This managed bean method can be consumed while creating dynamic value bindings such as an attribute value binding, a button value binding, a lov binding, a tree binding etc. Examples of these techniques are described and implemented in a sample application here.

That's it!

24 Jan 2016

Handling the Close Icon for Dialogs with Running Task Flows

We can run an ADF bounded task flow in a modal dialog using out-of-the-box ADF controller functionality. This feature is fully described in the documentation. So, let's say there is task-flow-definition which we want to run in a dialog from Main page:

In order to get it working we have to set up task flow call activity property Run As Dialog to true and the Display Type property to inline-popup. Besides that the caller command button should have the useWindow property set to true:

  <af:button text="Dialog" id="b1" useWindow="true"

Whenever the task flow reaches its Return activity, the framework closes the dialog and invokes a return listener specified for the caller command button. In this way a caller is notified that the dialog is closed and it is able to handle the task flow return values. 

However, if the user closes the dialog using a standard close icon, the task flow is considered abandoned and the framework won't fire any event. So, the caller will never know about that. Obviously, there are some use-cases when the caller needs to get notified about such case. This requirement can be implemented using Chaperone technique. 

Let's define the following interface:

public interface DialogCancelListener {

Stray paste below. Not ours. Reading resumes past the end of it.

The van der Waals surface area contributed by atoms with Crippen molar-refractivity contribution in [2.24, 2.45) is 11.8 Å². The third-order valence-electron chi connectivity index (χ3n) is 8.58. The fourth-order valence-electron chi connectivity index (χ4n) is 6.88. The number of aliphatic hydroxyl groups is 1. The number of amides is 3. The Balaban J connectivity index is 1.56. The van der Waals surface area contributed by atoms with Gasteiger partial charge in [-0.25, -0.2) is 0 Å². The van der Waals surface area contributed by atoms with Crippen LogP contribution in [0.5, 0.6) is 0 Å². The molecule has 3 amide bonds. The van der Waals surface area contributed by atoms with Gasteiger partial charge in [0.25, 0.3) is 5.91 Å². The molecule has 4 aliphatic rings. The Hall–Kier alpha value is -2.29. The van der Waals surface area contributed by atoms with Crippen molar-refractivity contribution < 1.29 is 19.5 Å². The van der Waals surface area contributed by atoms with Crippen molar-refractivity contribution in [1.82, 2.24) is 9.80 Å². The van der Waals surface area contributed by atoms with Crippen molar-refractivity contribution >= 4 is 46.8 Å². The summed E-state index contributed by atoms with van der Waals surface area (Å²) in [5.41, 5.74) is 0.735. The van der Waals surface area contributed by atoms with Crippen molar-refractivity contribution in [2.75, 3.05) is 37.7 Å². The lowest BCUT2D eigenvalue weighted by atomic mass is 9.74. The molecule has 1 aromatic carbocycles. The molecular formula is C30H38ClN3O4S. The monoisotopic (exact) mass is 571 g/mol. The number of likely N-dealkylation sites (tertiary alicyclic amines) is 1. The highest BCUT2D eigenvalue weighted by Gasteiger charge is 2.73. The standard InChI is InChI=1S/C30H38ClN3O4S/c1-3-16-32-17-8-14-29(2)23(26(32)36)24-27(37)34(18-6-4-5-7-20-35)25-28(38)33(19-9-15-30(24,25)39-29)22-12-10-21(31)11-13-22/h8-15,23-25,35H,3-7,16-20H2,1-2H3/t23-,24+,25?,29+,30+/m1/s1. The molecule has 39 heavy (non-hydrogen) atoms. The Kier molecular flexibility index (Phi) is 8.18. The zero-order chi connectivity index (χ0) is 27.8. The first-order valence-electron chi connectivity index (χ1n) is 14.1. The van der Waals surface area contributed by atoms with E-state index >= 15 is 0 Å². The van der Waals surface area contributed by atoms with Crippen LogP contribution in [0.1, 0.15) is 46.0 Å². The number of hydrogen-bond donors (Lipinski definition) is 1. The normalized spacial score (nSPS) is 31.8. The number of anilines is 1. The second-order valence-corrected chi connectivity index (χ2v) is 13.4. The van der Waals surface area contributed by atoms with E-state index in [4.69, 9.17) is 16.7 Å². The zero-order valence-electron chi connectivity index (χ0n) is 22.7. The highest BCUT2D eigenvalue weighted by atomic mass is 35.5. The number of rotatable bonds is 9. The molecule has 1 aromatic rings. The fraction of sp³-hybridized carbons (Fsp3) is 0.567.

void dialogCanceled();

and implement it with our caller managed bean (TheBean):

  public void dialogCanceled(){
     //Handle dialog cancel event

There is an input parameter of the task flow:

<input-parameter-definition id="__6">

The value of this parameter is going to be an instance of our caller managed bean:

The task-flow-definition looks like this:

So, whenever the task flow is about to be finished in a normal way it is going to set up return values that will be handled by the caller in the return listener. If the user finishes the task flow by clicking on the close icon, the task flow is abandoned and setupReturnValues method will never be invoked. The task flow has a finalizer checking if the return values have been set up. If they have not been set up it invokes dialogCanceled method of the cancelListener.

  public void taskFlowFinalizer() {
    if (!returnValuesSetUp) {
In his way the caller managed bean (TheBean) is going to be notified about abandoning of the target task flow.

That's it!